Listen to entire program here:
John Restakis @ 3:50
CD: Ry Cooder @ 33:31
Peter Cameron @ 36:50
In less than a week we’ll have a new provincial government – well maybe the old one with a new mandate. Election campaigns are staged affairs becoming known more for what people and candidates can’t talk about. An approved discourse seems to always run along the lines of tax cuts and the promise of jobs. Take a look at the 2011 election debates – prearranged questions take precedence over any real discussion of alternatives. The media plays a big role in deciding who can participate. On top of this if candidates don’t like a particular issue, well, they just don’t show up to the debate. The economy is key with everything rooted in it. While everyone talks about political democracy – arguably something we don’t have – what about economic democracy?
What say do workers have in what work is available, who’s going to do it and for what wage. For example, what wages, benefits and pensions do workers expect at the Samsung plant? Why do we leave matters like this to the managerial class and their political allies? Why can’t workers identify our needs and then organize ourselves to meet them? Last week we talked about corporations and their role in the economy. When was the last time we voted for a CEO? There’s elections we should be having. But what if we could vote ourselves into economic management? Would we want to? John Restakis is the Executive Director of the British Columbia Co-operative Federation and writes and speaks about economic democracy. He has a new book out : Humanizing the Economy: Co-Operatives in the Age of Capital. Instead of election debates being around the mechanics of the existing economic model, what alternatives are there we could explore?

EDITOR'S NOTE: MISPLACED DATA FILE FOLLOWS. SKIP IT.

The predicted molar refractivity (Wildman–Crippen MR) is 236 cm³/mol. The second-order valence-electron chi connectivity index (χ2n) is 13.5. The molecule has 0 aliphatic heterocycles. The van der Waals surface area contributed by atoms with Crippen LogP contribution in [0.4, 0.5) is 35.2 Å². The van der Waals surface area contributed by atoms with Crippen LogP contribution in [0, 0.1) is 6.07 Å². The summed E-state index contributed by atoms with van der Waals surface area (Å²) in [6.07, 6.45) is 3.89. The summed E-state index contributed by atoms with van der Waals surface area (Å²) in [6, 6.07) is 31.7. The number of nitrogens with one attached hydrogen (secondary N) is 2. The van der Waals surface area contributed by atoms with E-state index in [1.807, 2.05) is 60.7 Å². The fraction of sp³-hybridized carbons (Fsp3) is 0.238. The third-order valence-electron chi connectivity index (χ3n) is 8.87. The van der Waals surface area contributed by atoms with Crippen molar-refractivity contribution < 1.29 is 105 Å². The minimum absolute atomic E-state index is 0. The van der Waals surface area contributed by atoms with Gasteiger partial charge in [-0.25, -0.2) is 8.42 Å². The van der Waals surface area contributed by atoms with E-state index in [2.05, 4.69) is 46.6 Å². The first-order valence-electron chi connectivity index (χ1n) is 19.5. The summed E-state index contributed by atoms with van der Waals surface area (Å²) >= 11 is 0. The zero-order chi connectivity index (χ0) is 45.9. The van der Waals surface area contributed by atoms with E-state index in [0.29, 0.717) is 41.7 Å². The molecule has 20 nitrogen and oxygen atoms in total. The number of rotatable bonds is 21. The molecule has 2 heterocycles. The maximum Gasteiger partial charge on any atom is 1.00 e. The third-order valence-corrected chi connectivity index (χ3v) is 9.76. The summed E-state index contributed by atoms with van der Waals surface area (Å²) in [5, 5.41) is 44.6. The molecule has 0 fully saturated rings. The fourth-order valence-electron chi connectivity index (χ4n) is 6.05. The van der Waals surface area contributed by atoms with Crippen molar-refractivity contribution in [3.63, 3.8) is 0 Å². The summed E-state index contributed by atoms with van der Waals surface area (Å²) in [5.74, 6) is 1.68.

Peter Cameron, Co-Op Development Manager with the Ontario Co-Operative Association in Guelph, also spoke about the role of co-ops in society and the transformational role they can play in democratizing the economy. His organization advocates for better government relations with the co-op movement to further help people use a co-op model, and also recognizes the huge challenge such lobbying has with governments which are deeply connected with the current economic status quo. ( See: A White Paper on Co-Operative Development in Ontario)
Another intriguing aspect of the co-op movement is social co-ops, pioneered in Italy according to John Restakis, which we only briefly touched on. You can read more on that here.
A Great Youtube video featuring No Banker Left Behind